‘Space-Dweller’ 1016 Rolex Explorer

The Space-Dweller universally elicits one reaction in person, ‘Hey, lovely 1016 Expl . . .WTAF?!’ It is equal parts mythical creature and fuel for debate at the nerdiest, arguably highest levels of vintage Rolex collecting. A larger handful of examples are known, probably fewer than 25, but that’s not definite. There is a known history often parroted around the creation of these few ‘Space-Dweller’ dials, the trouble is that it’s totally unsubstantiated. If true, this is the Rolex of broken dreams. Even if false, it’s still an intriguing mystery. So just what are we talking about?

Rolex famously lost the NASA moon mission contract to Omega and the Speedmaster. The Cosmograph, named perhaps a bit optimistically, never touched the cosmos. In 1963, the same year as that rigorous competition began, however, a different space-related Rolex was born. Back in the early 60s, Astronauts were heroes as famed as any movie star . . .how we’ve fallen from grace. I digress. When astronauts from the Mercury program visited Japan to much fanfare, Rolex decided to release a tiny production of the 1016 to commemorate the event, or more likely capitalize on its hype. Some speculate that this was done both to test the Japanese market and in the hope of stoking yet further NASA affiliations down the road. It’s unsubstantiated, except that many of these which still have any papers associated have often come from Japan. The branding never continued past this one event and single production run after Omega won out over the Cosmograph. The Space-Dweller was produced in infinitesimal numbers for this one outing. This rarity and its bizarre background of shattered space-related dreams from the coronet make it one of the most highly collected Rolex ever today.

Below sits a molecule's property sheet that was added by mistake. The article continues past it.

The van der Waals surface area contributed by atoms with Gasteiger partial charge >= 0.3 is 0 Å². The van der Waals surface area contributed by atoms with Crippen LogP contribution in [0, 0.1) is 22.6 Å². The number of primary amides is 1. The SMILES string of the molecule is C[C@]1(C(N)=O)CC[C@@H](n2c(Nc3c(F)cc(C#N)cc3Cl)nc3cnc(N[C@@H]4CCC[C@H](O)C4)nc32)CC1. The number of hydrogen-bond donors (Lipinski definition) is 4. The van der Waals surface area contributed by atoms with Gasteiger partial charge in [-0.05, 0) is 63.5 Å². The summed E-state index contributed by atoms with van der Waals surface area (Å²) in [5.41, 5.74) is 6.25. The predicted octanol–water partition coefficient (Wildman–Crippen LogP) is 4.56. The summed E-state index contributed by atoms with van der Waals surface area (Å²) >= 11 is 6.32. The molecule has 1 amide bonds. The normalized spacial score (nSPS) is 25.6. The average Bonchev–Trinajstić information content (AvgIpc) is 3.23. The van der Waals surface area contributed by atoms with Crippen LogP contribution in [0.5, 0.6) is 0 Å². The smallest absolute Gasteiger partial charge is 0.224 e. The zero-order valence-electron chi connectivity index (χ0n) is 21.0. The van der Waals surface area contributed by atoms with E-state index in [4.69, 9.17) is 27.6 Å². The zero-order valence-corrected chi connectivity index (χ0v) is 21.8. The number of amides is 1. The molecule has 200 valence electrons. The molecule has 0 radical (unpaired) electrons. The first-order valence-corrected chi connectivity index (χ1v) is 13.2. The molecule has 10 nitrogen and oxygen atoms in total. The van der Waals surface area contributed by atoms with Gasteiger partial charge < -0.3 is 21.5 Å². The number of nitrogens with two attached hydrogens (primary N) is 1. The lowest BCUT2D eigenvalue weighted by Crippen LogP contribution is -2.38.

One or two of these may come to auction every few years or so. In 2008, Antiquorum sold one for 48K USD. Christies sold one two years ago for 135K. Amsterdam Vintage sold one last year at that same mark. Ben Clymer recently wrote about his own for the Hodinkee mag. There, he speculated that few dozen examples are known to the market. The word rare gets thrown around a lot, but for the Space-Dweller, it could not be more accurate. This is an uber-rare Explorer which belies a story of ambition and broken dreams, known by only the most enthusiastic set of watch collectors. And it could not be more understated, blending perfectly into the background at any event. Unless you know, in which case you’ve just met a unicorn. The only question that remains is why so few, and why across a random serial range and not sequential? The dials do seem to be legitimate. Are these watches or are they dials, that’s the question. Recased? Probably. Interesting nonetheless? I’d say so, but that’s a matter of preference.


This one adds to the Japanese lore with two service receipts from Rolex Japan in the 90s. It is also particularly lovely on condition. The case is full with great lugs, the dial has little of the spotting we often see and an even cream tritium. It comes as part of Phillips New York Sale, I’d expect a realistic hammer in the 135-150K USD range just going off condition and where these have been over the last few years. Godspeed. There won’t be another for a while.